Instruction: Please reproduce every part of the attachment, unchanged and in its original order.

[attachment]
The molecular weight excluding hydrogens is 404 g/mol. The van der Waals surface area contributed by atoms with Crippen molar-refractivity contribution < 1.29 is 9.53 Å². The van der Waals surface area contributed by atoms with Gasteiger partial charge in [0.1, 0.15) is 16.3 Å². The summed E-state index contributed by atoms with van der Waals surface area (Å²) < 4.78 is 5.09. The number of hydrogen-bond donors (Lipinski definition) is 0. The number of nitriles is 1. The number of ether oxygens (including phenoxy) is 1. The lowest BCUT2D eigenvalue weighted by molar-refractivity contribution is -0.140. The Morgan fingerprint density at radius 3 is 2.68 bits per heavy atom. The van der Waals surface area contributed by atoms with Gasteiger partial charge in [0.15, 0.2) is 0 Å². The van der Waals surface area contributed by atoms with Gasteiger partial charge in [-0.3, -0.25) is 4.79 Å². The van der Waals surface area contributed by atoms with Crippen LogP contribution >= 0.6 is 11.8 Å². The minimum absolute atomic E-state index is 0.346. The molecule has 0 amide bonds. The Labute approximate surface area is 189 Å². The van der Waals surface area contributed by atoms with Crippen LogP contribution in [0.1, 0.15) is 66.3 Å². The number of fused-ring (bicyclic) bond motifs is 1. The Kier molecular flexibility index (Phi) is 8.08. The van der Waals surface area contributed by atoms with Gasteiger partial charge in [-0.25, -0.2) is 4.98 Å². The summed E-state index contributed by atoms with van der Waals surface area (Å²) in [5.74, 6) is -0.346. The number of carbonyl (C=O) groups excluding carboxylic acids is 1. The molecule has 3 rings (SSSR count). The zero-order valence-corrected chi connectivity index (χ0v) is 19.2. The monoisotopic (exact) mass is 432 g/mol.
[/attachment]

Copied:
The molecular weight excluding hydrogens is 404 g/mol. The van der Waals surface area contributed by atoms with Crippen molar-refractivity contribution < 1.29 is 9.53 Å². The van der Waals surface area contributed by atoms with Gasteiger partial charge in [0.1, 0.15) is 16.3 Å². The summed E-state index contributed by atoms with van der Waals surface area (Å²) < 4.78 is 5.09. The number of hydrogen-bond donors (Lipinski definition) is 0. The number of nitriles is 1. The number of ether oxygens (including phenoxy) is 1. The lowest BCUT2D eigenvalue weighted by molar-refractivity contribution is -0.140. The Morgan fingerprint density at radius 3 is 2.68 bits per heavy atom. The van der Waals surface area contributed by atoms with Gasteiger partial charge in [0.15, 0.2) is 0 Å². The van der Waals surface area contributed by atoms with Gasteiger partial charge in [-0.3, -0.25) is 4.79 Å². The van der Waals surface area contributed by atoms with Crippen LogP contribution >= 0.6 is 11.8 Å². The minimum absolute atomic E-state index is 0.346. The molecule has 0 amide bonds. The Labute approximate surface area is 189 Å². The van der Waals surface area contributed by atoms with Crippen LogP contribution in [0.1, 0.15) is 66.3 Å². The number of fused-ring (bicyclic) bond motifs is 1. The Kier molecular flexibility index (Phi) is 8.08. The van der Waals surface area contributed by atoms with Gasteiger partial charge in [-0.25, -0.2) is 4.98 Å². The summed E-state index contributed by atoms with van der Waals surface area (Å²) in [5.74, 6) is -0.346. The number of carbonyl (C=O) groups excluding carboxylic acids is 1. The molecule has 3 rings (SSSR count). The zero-order valence-corrected chi connectivity index (χ0v) is 19.2. The monoisotopic (exact) mass is 432 g/mol.